Former AG Holder: Americans "need to be in the streets" getting arrested over election reform
"Power concedes nothing without demand," said Holder, who is currently leading the National Democratic Redistricting Committee.
Obama-era Attorney General Eric Holder told Rachel Maddow on Thursday that protesters ought to be getting arrested "in the streets" in the fight to impose Democrat-backed proposals to federalize election law and relax voting security safeguards.
When asked by the MSNBC host about the "increasingly relentless focus" and "direct action strategy" of politicians and advocates for such bills as the For the People Act, Holder said: "Power concedes nothing without demand. We too often underestimate the power we have as regular American citizens by marching, by protesting, by raising our voices."
He added that he is currently at the front of an organization that utilizes similar tactics to advance their ideas. "That's a really important part of the thing that I’m leading, the National Democratic Redistricting Committee," he explained. "We have a big advocacy campaign to get American citizens involved in this fight. If we make our voices known if we demand the kind of change, the fair change we're seeking, I think it will help in the process."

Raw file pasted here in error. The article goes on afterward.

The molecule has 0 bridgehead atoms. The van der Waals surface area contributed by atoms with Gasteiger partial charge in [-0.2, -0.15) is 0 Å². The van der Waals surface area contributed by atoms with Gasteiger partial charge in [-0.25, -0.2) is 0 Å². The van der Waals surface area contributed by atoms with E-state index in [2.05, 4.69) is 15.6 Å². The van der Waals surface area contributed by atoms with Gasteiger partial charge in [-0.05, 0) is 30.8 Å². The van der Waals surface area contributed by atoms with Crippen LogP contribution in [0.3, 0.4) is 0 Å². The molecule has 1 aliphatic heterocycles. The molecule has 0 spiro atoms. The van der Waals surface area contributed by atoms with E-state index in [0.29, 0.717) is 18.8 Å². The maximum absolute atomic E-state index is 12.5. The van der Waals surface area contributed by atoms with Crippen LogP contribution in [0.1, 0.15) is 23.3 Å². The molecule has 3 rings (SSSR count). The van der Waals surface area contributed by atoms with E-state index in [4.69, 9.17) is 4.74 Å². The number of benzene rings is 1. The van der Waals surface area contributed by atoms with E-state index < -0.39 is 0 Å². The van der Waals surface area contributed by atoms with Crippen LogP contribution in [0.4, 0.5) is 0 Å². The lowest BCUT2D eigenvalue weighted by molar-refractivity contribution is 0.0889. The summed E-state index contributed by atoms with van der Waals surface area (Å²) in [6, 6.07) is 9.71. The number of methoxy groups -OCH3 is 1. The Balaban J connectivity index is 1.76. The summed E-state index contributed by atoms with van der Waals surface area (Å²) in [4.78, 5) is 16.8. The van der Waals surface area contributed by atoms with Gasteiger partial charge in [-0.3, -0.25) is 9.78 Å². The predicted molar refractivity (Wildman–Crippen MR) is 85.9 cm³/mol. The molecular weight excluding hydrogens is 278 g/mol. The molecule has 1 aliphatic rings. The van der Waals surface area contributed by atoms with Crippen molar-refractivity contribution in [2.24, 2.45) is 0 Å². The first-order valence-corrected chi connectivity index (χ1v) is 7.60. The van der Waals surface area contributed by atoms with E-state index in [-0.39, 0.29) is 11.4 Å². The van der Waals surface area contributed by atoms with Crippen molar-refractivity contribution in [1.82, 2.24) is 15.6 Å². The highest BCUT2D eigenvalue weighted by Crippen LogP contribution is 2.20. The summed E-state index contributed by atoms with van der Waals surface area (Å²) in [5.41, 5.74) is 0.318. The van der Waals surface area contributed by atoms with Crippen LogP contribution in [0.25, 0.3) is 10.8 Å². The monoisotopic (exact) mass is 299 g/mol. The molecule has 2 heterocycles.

Like many Democratic politicians, Holder drew lines connecting the recent push for a federal takeover of the country's historically and constitutionally state-based election system to racial inequality and the civil rights movement of the 1960s.
"Raising the consciousness of people by demonstrating, by getting arrested, by doing the things that ending segregation," he told the host. "If you asked people back in the 1950s, 'Do you think marching, demonstrating will bring down a system of American apartheid?' You probably would have said, 'No, that won’t happen.'
"We shouldn't lose faith right now. Citizens need to be in the streets. Citizens need to be demonstrating. Citizens need to be calling representatives to demand the kind of change that will make this country more representative, make our democracy more fair."